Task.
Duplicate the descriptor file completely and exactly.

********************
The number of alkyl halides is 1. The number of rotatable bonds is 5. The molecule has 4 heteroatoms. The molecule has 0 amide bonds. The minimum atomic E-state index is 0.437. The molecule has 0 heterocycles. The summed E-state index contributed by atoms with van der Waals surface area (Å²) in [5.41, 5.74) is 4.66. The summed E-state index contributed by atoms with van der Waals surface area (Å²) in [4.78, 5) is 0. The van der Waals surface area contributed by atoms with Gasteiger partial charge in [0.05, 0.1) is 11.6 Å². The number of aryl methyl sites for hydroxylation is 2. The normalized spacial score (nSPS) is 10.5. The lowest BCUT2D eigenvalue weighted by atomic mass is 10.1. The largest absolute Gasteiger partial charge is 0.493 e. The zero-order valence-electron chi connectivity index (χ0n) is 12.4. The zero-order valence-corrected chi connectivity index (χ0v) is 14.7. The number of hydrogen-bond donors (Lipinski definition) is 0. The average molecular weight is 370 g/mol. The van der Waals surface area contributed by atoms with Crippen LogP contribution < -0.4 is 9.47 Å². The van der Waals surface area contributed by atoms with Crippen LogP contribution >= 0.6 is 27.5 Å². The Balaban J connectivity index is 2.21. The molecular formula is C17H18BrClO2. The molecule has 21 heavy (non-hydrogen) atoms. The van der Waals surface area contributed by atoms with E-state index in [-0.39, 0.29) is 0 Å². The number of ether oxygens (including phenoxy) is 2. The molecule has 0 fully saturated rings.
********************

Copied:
The number of alkyl halides is 1. The number of rotatable bonds is 5. The molecule has 4 heteroatoms. The molecule has 0 amide bonds. The minimum atomic E-state index is 0.437. The molecule has 0 heterocycles. The summed E-state index contributed by atoms with van der Waals surface area (Å²) in [5.41, 5.74) is 4.66. The summed E-state index contributed by atoms with van der Waals surface area (Å²) in [4.78, 5) is 0. The van der Waals surface area contributed by atoms with Gasteiger partial charge in [0.05, 0.1) is 11.6 Å². The number of aryl methyl sites for hydroxylation is 2. The normalized spacial score (nSPS) is 10.5. The lowest BCUT2D eigenvalue weighted by atomic mass is 10.1. The largest absolute Gasteiger partial charge is 0.493 e. The zero-order valence-electron chi connectivity index (χ0n) is 12.4. The zero-order valence-corrected chi connectivity index (χ0v) is 14.7. The number of hydrogen-bond donors (Lipinski definition) is 0. The average molecular weight is 370 g/mol. The van der Waals surface area contributed by atoms with Crippen LogP contribution < -0.4 is 9.47 Å². The van der Waals surface area contributed by atoms with Crippen LogP contribution >= 0.6 is 27.5 Å². The Balaban J connectivity index is 2.21. The molecular formula is C17H18BrClO2. The molecule has 21 heavy (non-hydrogen) atoms. The van der Waals surface area contributed by atoms with E-state index in [-0.39, 0.29) is 0 Å². The number of ether oxygens (including phenoxy) is 2. The molecule has 0 fully saturated rings.